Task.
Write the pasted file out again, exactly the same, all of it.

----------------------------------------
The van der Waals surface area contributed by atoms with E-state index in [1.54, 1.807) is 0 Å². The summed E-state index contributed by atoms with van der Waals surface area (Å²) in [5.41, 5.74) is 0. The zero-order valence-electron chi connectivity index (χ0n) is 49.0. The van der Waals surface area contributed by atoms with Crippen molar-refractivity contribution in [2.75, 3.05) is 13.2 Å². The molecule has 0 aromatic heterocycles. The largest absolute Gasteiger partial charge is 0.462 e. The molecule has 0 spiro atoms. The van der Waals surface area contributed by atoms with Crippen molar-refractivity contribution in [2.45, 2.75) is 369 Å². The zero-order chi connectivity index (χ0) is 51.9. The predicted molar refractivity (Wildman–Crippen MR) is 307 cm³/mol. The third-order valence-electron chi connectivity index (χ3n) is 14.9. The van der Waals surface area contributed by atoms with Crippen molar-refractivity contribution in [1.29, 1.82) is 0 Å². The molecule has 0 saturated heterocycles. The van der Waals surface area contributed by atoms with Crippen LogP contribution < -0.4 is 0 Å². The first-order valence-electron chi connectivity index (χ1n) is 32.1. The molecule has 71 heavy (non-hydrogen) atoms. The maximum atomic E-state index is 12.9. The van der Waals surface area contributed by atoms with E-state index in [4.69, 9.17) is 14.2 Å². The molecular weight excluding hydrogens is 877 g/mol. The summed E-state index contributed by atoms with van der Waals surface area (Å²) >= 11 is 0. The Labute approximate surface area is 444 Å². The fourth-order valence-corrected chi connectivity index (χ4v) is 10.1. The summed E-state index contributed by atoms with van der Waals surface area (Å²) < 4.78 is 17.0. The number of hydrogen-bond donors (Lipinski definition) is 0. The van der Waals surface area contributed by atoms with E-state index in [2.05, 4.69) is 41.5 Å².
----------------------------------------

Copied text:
The van der Waals surface area contributed by atoms with E-state index in [1.54, 1.807) is 0 Å². The summed E-state index contributed by atoms with van der Waals surface area (Å²) in [5.41, 5.74) is 0. The zero-order valence-electron chi connectivity index (χ0n) is 49.0. The van der Waals surface area contributed by atoms with Crippen molar-refractivity contribution in [2.75, 3.05) is 13.2 Å². The molecule has 0 aromatic heterocycles. The largest absolute Gasteiger partial charge is 0.462 e. The molecule has 0 spiro atoms. The van der Waals surface area contributed by atoms with Crippen molar-refractivity contribution in [2.45, 2.75) is 369 Å². The zero-order chi connectivity index (χ0) is 51.9. The predicted molar refractivity (Wildman–Crippen MR) is 307 cm³/mol. The third-order valence-electron chi connectivity index (χ3n) is 14.9. The van der Waals surface area contributed by atoms with Crippen molar-refractivity contribution in [1.29, 1.82) is 0 Å². The molecule has 0 saturated heterocycles. The van der Waals surface area contributed by atoms with Crippen LogP contribution < -0.4 is 0 Å². The first-order valence-electron chi connectivity index (χ1n) is 32.1. The molecule has 71 heavy (non-hydrogen) atoms. The maximum atomic E-state index is 12.9. The van der Waals surface area contributed by atoms with E-state index in [4.69, 9.17) is 14.2 Å². The molecular weight excluding hydrogens is 877 g/mol. The summed E-state index contributed by atoms with van der Waals surface area (Å²) >= 11 is 0. The Labute approximate surface area is 444 Å². The fourth-order valence-corrected chi connectivity index (χ4v) is 10.1. The summed E-state index contributed by atoms with van der Waals surface area (Å²) < 4.78 is 17.0. The number of hydrogen-bond donors (Lipinski definition) is 0. The van der Waals surface area contributed by atoms with E-state index in [2.05, 4.69) is 41.5 Å².